Who's watching METRO bus drivers?


Dozens of Houstonians have been hurt this year in wrecks involving buses and red lights. There have been four of them. Maybe this will help prevent a fifth.

In a never-before-seen video, you can see the mangled inside of a METRO bus after it crashes into a rail car. Bet you're glad you weren't sitting on the left side of that bus.

"A bus is a machine; it ain't no vehicle," said Billy Temple, a victim of a bus crash. "I keep saying it's a machine, just like a bullet; it is a running bullet."

And in February, that bullet ran a red light. Temple is a former truck driver, but on that day he says he was a passenger in the rail car.

"It was a sudden boom, and another boom," Temple said.

And it wasn't the only time this year a bus ran a red light and caused a wreck. Twenty eight people were hurt in the two wrecks. Imagine if it was a car with your family in it.

One accident wasn't the bus' fault, but you get the idea.

Most of us hate red light cameras. OK, we all them, but they do provide a snapshot of how many 19-ton bus machines are endangering other drivers, and we've got the video.

Since January 1, METRO says it's been given 175 red light tickets from 92 buses and 75 METRO Lift vehicles, the carry the disabled and the sick. And that's just at the intersections that have cameras.

The drivers get the ticket and the punishment.

"They will get three days' suspension -- one to three days' suspension," said Andrew Skabowski with METRO Operations. "Second occurrence, you get a five-day suspension, and on third occurrence, they're terminated; we take it very seriously."

So let's see how often METRO catches its bus drivers in the act, before they crash into a rail car, of course.

"We have a safety culture on METRO that we push down to everybody from operators on up to the president," Skabowski said.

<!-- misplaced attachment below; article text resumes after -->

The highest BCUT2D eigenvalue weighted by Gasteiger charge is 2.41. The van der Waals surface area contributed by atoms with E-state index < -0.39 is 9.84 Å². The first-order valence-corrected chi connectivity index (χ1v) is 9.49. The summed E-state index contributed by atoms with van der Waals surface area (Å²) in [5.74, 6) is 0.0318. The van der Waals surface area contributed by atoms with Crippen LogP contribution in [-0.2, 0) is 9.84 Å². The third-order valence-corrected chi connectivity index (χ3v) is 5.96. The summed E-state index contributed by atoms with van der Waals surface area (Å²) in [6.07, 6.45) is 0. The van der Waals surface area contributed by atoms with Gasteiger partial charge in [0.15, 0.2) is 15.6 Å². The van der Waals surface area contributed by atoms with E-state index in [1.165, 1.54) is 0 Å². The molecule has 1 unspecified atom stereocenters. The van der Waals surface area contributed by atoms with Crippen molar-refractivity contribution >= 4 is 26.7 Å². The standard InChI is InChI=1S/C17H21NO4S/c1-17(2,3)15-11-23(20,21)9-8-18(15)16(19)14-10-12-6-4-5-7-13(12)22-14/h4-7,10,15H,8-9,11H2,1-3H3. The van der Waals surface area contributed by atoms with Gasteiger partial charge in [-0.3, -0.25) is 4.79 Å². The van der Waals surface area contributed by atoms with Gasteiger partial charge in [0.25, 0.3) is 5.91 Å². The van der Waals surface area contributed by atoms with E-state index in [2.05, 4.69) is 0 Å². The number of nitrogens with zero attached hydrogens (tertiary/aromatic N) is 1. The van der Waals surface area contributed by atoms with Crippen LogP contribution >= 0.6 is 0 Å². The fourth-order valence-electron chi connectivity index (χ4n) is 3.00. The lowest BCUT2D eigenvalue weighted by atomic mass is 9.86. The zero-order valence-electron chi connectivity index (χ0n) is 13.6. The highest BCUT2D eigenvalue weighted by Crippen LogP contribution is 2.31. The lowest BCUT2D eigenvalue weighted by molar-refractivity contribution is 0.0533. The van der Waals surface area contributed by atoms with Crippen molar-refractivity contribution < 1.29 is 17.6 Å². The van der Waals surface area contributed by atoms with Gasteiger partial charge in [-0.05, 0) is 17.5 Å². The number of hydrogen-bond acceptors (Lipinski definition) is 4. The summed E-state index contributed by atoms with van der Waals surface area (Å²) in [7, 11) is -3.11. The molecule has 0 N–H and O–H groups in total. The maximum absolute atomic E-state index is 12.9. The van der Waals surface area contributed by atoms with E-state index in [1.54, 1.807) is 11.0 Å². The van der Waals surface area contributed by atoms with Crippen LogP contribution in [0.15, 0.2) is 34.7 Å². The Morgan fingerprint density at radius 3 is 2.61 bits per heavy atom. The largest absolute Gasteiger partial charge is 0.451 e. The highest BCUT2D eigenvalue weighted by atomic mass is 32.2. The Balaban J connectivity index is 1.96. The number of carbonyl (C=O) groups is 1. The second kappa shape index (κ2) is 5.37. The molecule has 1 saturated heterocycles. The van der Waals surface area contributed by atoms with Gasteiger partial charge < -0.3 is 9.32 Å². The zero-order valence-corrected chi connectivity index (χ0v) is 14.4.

METRO has 10 full time safety officers, so what they do when they see a bus driver run a red light?

"He's going to stop the bus and take him off the bus," METRO Police Assistant Chief Timothy Kelly said.

"How often does that happen?" Dolcefino asked.

"I don't know the numbers," Chief Kelly responded.

We do -- not very often. The 10 safety supervisors issued only 13 citations all year long for bus drivers who run red lights. In four months, they didn't see anyone do it.

Then there are the 25 street supervisors. METRO told us they monitor the performance of buses with safety in mind.


They only issued 53 safety citations of any kind in the whole year. Not to be picky, but that means two citations apiece for the whole year.

Maybe one supervisor shouldn't spend hours a day picking up mail.

And we saw this memo: "Either supervisors aren't answering the radios, too far out, or coming up with bogus assignments to get out of doing work."

Most of the citations that were handed out are for buses that don't put on their flashers and stop at the railroad crossing on Allen and San Jacinto.

"It's an area we can instill in them: It's a railroad crossing, stop; it's a railroad crossing, stop," Skabowski said.

Guess what's next door? A METRO building and police headquarters.

"There's taking care of places that are convenient for the employees as opposed to the places that they should be out at to make sure that passengers and the public are taken care of," attorney Terry Bryant said.

Four supervisors in one month spent time watching one intersection.

We were only there a few minutes and saw a bus with no flashers, no stop.

"The lack of citations is not indicative of the lack of concern, that we don't care about traffic safety, . red-light runners, specifically," Chief Kelly said.

That's good because the stats don't help.

Of more than 600 red light tickets handed out by METRO cops since January '09, only seven were given to buses.

"It is not our policy to tell an officer who to write a citation to," Chief Kelly said. "It's an officer's discretion."

METRO denies its cops are playing favorites to fellow employees.

"There's no favorites," Kelly said. "They are writing the same level of citation as they would any other motorist."

And since that bus rail wreck, METRO says its buses have been ordered to slow down to 20 mph before light rail crossings and slow down at yellow lights in general.

It only took us one afternoon downtown to show that's not happening.

And that's why Temple isn't convinced.

"A bus driver is going to end up killing someone," he said.

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